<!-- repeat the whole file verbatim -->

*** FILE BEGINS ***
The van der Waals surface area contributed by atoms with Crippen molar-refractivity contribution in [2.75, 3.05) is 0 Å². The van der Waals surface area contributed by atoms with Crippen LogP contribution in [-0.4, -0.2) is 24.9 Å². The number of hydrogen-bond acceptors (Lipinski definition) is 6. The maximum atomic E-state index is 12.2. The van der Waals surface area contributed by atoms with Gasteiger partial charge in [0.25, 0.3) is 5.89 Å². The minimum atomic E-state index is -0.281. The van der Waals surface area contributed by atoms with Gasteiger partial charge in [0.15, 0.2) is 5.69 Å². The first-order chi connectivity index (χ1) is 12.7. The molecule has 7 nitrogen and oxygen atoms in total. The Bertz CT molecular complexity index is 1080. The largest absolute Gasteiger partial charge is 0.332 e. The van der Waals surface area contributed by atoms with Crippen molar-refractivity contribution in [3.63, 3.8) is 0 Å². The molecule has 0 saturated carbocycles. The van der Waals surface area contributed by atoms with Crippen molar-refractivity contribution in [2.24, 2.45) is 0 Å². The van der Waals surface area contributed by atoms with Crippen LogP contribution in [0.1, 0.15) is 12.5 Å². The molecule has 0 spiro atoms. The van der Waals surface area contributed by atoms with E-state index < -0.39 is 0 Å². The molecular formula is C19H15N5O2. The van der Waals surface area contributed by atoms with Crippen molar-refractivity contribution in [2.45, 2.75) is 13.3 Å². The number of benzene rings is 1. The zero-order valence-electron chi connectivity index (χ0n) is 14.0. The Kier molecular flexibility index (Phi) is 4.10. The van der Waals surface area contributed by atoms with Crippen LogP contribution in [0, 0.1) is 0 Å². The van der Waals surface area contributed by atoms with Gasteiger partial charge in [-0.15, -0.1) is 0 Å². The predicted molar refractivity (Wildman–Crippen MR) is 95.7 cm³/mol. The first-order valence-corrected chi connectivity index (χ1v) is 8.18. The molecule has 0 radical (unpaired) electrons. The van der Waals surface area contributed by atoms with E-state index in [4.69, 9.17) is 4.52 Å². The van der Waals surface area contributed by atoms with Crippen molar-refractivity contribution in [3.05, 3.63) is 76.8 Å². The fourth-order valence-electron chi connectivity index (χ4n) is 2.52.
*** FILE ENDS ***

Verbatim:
The van der Waals surface area contributed by atoms with Crippen molar-refractivity contribution in [2.75, 3.05) is 0 Å². The van der Waals surface area contributed by atoms with Crippen LogP contribution in [-0.4, -0.2) is 24.9 Å². The number of hydrogen-bond acceptors (Lipinski definition) is 6. The maximum atomic E-state index is 12.2. The van der Waals surface area contributed by atoms with Gasteiger partial charge in [0.25, 0.3) is 5.89 Å². The minimum atomic E-state index is -0.281. The van der Waals surface area contributed by atoms with Gasteiger partial charge in [0.15, 0.2) is 5.69 Å². The first-order chi connectivity index (χ1) is 12.7. The molecule has 7 nitrogen and oxygen atoms in total. The Bertz CT molecular complexity index is 1080. The largest absolute Gasteiger partial charge is 0.332 e. The van der Waals surface area contributed by atoms with Crippen molar-refractivity contribution in [3.63, 3.8) is 0 Å². The molecule has 0 saturated carbocycles. The van der Waals surface area contributed by atoms with Crippen molar-refractivity contribution in [2.24, 2.45) is 0 Å². The van der Waals surface area contributed by atoms with Crippen LogP contribution in [0.1, 0.15) is 12.5 Å². The molecule has 0 spiro atoms. The van der Waals surface area contributed by atoms with E-state index < -0.39 is 0 Å². The molecular formula is C19H15N5O2. The van der Waals surface area contributed by atoms with Crippen molar-refractivity contribution in [2.45, 2.75) is 13.3 Å². The number of benzene rings is 1. The zero-order valence-electron chi connectivity index (χ0n) is 14.0. The Kier molecular flexibility index (Phi) is 4.10. The van der Waals surface area contributed by atoms with Crippen LogP contribution in [0, 0.1) is 0 Å². The van der Waals surface area contributed by atoms with Gasteiger partial charge in [-0.15, -0.1) is 0 Å². The predicted molar refractivity (Wildman–Crippen MR) is 95.7 cm³/mol. The first-order valence-corrected chi connectivity index (χ1v) is 8.18. The molecule has 0 radical (unpaired) electrons. The van der Waals surface area contributed by atoms with E-state index in [4.69, 9.17) is 4.52 Å². The van der Waals surface area contributed by atoms with Crippen molar-refractivity contribution in [3.05, 3.63) is 76.8 Å². The fourth-order valence-electron chi connectivity index (χ4n) is 2.52.